TRYING TO SEE: Repetitive Tragedies of Great Nations

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By Michael Randall
Fiery July 4th celebrations are now behind us. Having expressed proper gratitude for our country, perhaps we can acknowledge something a bit different. So often, we recognize our own sins only when other individuals, tribes or nations exhibit them.
When Russian forces invaded Ukraine on February 24th, much of the world expressed outrage, particularly in countries politically and militarily aligned with the United States. Many NATO member nations immediately leaped to aid Ukraine with weapons and moral support.
Many idealistic Americans, Europeans and people from other regions, most of them military veterans, personally jumped into the fight on the side of Ukraine. All brutal conflicts seen from afar (especially on television) inspire hatred of the oppressor, grief for innocent victims and a desire to help. Also: a sense of gratitude that the explosions and slaughter are taking place far away.

Our many-faced media’s reporting on the conflict was both interesting and predictable. Well-coiffed, well-proportioned faces of television’s news readers expressed indignation bordering on fury. But now, because the war has entered its fifth month, news reports on the war have slipped into lesser and later news slots each day.
However, certain “David vs. Goliath” story themes continue to emerge. Tales of heroism: Azov Battalion soldiers who held out for weeks under constant Russian bombardment in the bowels of Mariupol’s steel plant. Profiles of Putin’s arrogant ruthlessness: explicitly styling himself as the modern incarnation of Russia’s Peter the Great, and sneering that “Ukraine is not a country; it is part of Russia.” Stories of the Russian military’s incompetence: thinking it could take Kyiv in days, but then veering eastward toward Ukraine’s Donbas and Luhansk regions after experiencing numerous bloody defeats at the hands of highly motivated Ukrainian defenders.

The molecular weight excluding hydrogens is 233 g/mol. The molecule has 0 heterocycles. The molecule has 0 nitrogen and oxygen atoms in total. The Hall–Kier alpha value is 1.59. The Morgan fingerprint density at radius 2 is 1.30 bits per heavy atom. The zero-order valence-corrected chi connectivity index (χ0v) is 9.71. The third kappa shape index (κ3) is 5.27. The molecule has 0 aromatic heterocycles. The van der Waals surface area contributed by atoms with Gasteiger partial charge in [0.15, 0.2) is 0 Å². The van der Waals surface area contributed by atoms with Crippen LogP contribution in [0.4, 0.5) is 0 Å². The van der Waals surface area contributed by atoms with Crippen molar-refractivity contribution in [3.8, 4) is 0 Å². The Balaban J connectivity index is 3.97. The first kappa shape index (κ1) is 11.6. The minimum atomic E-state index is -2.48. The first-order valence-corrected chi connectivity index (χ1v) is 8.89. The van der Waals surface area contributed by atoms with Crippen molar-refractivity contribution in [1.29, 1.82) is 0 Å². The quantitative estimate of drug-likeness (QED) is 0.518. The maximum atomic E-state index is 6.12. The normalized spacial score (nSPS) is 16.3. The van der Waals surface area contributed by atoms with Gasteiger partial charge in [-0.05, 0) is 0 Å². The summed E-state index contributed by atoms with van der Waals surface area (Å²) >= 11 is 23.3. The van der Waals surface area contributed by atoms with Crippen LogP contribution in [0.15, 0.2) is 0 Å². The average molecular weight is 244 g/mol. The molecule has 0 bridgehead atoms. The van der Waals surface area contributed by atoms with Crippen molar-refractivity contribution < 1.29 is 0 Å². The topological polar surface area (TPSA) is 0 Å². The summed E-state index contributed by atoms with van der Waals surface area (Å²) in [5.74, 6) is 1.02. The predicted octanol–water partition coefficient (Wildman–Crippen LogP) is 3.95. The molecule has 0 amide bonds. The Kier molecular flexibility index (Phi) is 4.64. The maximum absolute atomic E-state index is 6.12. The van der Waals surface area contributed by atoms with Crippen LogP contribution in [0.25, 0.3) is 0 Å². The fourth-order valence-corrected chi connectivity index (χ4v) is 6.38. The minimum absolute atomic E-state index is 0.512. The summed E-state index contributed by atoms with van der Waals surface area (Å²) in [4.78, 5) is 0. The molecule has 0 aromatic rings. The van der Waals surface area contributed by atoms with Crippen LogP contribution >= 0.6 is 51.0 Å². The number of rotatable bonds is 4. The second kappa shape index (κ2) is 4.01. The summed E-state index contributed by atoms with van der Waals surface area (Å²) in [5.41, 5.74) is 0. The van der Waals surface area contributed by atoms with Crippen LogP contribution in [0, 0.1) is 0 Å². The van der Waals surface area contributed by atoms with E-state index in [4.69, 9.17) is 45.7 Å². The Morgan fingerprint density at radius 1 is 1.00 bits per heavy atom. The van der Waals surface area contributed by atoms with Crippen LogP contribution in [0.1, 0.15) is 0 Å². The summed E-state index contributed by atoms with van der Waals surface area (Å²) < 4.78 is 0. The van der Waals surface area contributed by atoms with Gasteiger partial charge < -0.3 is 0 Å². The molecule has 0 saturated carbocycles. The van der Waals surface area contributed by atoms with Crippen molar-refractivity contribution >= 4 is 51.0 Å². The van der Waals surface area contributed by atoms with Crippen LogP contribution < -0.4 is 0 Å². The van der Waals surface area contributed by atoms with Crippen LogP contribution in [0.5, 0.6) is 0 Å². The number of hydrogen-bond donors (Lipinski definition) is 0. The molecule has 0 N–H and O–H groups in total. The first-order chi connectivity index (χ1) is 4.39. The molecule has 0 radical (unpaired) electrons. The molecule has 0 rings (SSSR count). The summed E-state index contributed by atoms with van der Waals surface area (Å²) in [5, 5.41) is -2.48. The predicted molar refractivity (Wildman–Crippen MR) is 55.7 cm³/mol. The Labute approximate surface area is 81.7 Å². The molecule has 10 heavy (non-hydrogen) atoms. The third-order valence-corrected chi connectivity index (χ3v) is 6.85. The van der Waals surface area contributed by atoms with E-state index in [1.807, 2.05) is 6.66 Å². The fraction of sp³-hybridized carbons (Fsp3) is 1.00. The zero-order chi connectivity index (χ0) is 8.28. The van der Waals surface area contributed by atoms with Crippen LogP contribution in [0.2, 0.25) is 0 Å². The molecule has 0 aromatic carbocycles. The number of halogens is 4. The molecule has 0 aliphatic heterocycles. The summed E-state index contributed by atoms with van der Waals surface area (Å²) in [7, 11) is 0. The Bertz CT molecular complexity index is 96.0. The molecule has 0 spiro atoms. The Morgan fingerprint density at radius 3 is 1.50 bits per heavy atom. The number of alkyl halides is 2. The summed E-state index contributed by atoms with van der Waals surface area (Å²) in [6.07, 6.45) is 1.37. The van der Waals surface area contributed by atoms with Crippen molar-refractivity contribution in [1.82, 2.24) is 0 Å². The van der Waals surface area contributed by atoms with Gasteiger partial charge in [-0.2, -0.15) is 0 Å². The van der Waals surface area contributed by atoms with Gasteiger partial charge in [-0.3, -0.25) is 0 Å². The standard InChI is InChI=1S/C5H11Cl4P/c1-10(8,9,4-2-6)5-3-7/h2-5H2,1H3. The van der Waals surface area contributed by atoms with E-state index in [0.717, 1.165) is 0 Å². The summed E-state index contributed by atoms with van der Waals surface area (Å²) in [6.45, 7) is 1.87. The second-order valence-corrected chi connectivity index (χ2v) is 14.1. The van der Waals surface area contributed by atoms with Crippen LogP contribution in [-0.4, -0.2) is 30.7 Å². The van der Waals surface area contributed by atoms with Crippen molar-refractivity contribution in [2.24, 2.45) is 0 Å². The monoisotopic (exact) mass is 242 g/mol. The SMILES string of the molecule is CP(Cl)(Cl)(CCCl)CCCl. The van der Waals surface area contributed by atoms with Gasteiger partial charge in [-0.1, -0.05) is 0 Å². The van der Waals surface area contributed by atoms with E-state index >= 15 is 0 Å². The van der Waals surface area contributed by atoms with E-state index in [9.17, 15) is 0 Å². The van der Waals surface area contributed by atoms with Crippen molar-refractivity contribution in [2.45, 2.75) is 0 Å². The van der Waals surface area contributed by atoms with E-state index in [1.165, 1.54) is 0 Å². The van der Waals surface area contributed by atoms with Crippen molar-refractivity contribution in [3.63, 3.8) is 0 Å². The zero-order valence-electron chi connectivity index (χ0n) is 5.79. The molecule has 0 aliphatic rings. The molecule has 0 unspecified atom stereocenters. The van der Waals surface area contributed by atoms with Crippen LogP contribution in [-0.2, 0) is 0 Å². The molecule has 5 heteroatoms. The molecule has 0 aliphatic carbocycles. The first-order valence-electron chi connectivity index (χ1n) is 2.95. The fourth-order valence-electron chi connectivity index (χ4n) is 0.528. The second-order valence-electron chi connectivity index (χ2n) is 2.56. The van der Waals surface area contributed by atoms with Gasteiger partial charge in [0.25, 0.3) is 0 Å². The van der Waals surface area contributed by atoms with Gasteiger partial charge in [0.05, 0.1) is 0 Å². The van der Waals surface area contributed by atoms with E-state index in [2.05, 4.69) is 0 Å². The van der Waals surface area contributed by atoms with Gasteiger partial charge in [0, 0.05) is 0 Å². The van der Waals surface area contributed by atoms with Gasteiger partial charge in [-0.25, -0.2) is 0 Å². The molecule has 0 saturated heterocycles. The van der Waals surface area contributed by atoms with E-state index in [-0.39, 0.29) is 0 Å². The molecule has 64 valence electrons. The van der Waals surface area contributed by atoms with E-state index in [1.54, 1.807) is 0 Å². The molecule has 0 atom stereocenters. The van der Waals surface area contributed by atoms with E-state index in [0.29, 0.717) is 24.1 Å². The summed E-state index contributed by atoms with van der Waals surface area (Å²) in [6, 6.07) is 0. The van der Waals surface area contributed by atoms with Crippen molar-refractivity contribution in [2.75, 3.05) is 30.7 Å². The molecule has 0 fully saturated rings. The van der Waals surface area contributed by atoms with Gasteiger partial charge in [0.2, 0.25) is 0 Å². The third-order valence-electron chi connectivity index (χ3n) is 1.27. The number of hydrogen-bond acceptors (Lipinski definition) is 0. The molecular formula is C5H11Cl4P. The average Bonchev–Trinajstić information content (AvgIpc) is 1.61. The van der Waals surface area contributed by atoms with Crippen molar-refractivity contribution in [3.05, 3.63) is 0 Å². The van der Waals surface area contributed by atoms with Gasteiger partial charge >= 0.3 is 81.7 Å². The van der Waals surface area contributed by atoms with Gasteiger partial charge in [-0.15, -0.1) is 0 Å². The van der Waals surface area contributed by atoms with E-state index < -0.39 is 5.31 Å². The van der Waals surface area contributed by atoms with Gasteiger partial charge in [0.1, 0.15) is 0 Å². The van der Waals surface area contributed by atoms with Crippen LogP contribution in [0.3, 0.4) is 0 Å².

Stories of the murder of innocents by Russian soldiers: mass graves full of bodies with hands still bound, shot in the back of the head, massive sanctions against Russia; departures of major western companies from there; silencing of independent news within Russia, and the 80 percent of Russians who support their little Peter’s savage “special military operation” because they can hear no news from the other side. And they, like most of us during the last twenty years of our Middle East wars, do not pay attention anyway unless we have a spouse or offspring in the fray.
Media stories around the world are merely opinions presented as facts, and are designed for consumption by different tribes and factions. They can enlighten, amuse, or set our minds against other tribes’ tyrants and invaders, while reinforcing our belief that our tribe dwells on a higher moral plain. In “exceptional America” we are assured that our nation’s military actions are always based on the righteous defense of human freedom, the liberation of enslaved peoples, and an end to dictators.
Our young folks are especially receptive to such information when they arrive at enlistment age. They have no life experience to balance their thinking against romantically patriotic stories. Most are physically fit and malleable and trainable. They hope to test themselves while ascending rapidly to the status of admired adults, all of which make them perfect instruments of war.
(Full disclosure: when I was a 19 year-old Marine in southeast Asia, a Major interviewed me as a potential member of a nuclear weapons loading team. He asked me, “How would you feel if a nuclear bomb that you helped load was dropped on a city and killed 2,000,000 people?” I thought a few seconds and said, “I don’t know. I guess it wouldn’t be anything personal.”) My late-adolescent brain was only half formed, and my sense of tragedy was still a vacant hole waiting to be filled by subsequent life events.